A number of research studies have identified the importance of relationships in successful workplaces, but a study often cited was conducted by the Gallup organization in the late 1990s. Gallup set out to discover the factors that separated organizations that were successful in finding, focusing and keeping talented employees from organization that didn’t have this competitive edge. When they began the study, Gallup researchers didn’t know if salaries or benefits or perks or leadership made the difference.
To find their measure of organizational effectiveness, Gallup turned to the over one million interviews they had conducted over a 25 year period. They had been measuring factors in the workplace that managers could control and that pointed to higher employee satisfaction. They were looking for patterns in these questions and they were particularly interested in teasing out the survey questions that loyal and engaged employees answered affirmatively but average or poor performers answered negatively or neutrally. The idea was to identify only the factors that appealed to highly motivated and talented employees.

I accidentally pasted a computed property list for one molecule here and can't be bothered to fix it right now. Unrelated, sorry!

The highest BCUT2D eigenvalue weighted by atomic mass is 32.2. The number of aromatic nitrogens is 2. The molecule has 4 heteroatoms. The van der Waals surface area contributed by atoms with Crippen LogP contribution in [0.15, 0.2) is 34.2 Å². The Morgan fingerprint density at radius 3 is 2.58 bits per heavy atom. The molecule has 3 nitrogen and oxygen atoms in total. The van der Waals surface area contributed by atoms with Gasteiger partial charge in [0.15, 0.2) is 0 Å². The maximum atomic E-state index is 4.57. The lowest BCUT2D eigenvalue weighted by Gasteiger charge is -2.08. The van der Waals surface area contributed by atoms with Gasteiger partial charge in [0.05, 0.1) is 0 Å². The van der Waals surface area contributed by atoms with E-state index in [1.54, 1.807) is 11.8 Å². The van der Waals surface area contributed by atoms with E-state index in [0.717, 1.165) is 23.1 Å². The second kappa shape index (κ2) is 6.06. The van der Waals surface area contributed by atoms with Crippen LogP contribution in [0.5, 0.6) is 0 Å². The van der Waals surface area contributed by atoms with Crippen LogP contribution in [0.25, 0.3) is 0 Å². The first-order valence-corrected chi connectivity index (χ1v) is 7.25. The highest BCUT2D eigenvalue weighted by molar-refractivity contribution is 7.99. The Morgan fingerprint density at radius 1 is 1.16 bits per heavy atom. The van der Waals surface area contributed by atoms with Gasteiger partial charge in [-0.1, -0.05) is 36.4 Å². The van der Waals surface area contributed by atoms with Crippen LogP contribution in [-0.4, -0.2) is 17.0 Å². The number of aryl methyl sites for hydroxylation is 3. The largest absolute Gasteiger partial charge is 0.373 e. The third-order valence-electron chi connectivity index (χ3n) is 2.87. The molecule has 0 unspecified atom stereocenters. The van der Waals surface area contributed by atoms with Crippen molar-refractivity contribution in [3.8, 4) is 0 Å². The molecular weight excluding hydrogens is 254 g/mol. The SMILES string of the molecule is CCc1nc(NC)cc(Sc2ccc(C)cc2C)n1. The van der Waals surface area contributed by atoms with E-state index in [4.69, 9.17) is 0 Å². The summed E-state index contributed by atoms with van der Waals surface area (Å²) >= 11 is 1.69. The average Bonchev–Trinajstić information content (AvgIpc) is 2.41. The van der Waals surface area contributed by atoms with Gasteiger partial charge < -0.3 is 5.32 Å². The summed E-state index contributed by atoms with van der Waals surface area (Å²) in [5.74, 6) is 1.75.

When all was said and done and the factor analysis, regression analysis and concurrent validity studies were finished, 12 factors emerged from the data as the most important indicators of an organization’s ability to attract and retain the most talented employees. These factors are:
- Clear work expectations
- Equipment and materials to do job right
- Opportunity to “do what I do best” every day
- Recognition and praise (within the past seven days)
- Someone cares about me as a person
- Individual development and growth is encouraged
- My opinion is valued
- Company’s mission/purpose makes me feel my job is important
- Co-workers committed to quality work
- Close relationship at work
- Frequent conversations about progress
- Opportunities to learn and grow